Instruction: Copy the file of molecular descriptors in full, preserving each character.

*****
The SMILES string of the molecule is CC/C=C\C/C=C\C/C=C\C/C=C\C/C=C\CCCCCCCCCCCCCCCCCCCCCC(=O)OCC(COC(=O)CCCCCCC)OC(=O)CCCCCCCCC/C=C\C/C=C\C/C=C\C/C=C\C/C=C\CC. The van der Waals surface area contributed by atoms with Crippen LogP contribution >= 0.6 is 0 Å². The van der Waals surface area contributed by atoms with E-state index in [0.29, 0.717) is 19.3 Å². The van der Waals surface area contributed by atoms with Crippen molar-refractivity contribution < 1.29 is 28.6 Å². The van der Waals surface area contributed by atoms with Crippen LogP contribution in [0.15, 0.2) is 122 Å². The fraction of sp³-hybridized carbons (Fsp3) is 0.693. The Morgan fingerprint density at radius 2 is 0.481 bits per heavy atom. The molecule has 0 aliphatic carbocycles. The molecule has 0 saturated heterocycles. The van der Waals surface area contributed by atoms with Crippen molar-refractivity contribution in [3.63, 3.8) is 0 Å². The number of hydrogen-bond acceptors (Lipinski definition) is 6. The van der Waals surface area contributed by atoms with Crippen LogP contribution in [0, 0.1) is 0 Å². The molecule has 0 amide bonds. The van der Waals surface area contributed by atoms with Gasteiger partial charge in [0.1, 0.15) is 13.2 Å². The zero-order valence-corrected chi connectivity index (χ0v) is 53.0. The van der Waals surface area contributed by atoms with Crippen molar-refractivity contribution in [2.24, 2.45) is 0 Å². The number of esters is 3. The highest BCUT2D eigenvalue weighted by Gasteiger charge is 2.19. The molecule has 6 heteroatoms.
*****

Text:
The SMILES string of the molecule is CC/C=C\C/C=C\C/C=C\C/C=C\C/C=C\CCCCCCCCCCCCCCCCCCCCCC(=O)OCC(COC(=O)CCCCCCC)OC(=O)CCCCCCCCC/C=C\C/C=C\C/C=C\C/C=C\C/C=C\CC. The van der Waals surface area contributed by atoms with Crippen LogP contribution >= 0.6 is 0 Å². The van der Waals surface area contributed by atoms with E-state index in [0.29, 0.717) is 19.3 Å². The van der Waals surface area contributed by atoms with Crippen molar-refractivity contribution < 1.29 is 28.6 Å². The van der Waals surface area contributed by atoms with Crippen LogP contribution in [0.15, 0.2) is 122 Å². The fraction of sp³-hybridized carbons (Fsp3) is 0.693. The Morgan fingerprint density at radius 2 is 0.481 bits per heavy atom. The molecule has 0 aliphatic carbocycles. The molecule has 0 saturated heterocycles. The van der Waals surface area contributed by atoms with Crippen molar-refractivity contribution in [3.63, 3.8) is 0 Å². The number of hydrogen-bond acceptors (Lipinski definition) is 6. The van der Waals surface area contributed by atoms with Crippen LogP contribution in [0, 0.1) is 0 Å². The molecule has 0 amide bonds. The van der Waals surface area contributed by atoms with Gasteiger partial charge in [0.1, 0.15) is 13.2 Å². The zero-order valence-corrected chi connectivity index (χ0v) is 53.0. The van der Waals surface area contributed by atoms with Crippen molar-refractivity contribution in [2.24, 2.45) is 0 Å². The number of esters is 3. The highest BCUT2D eigenvalue weighted by Gasteiger charge is 2.19. The molecule has 6 heteroatoms.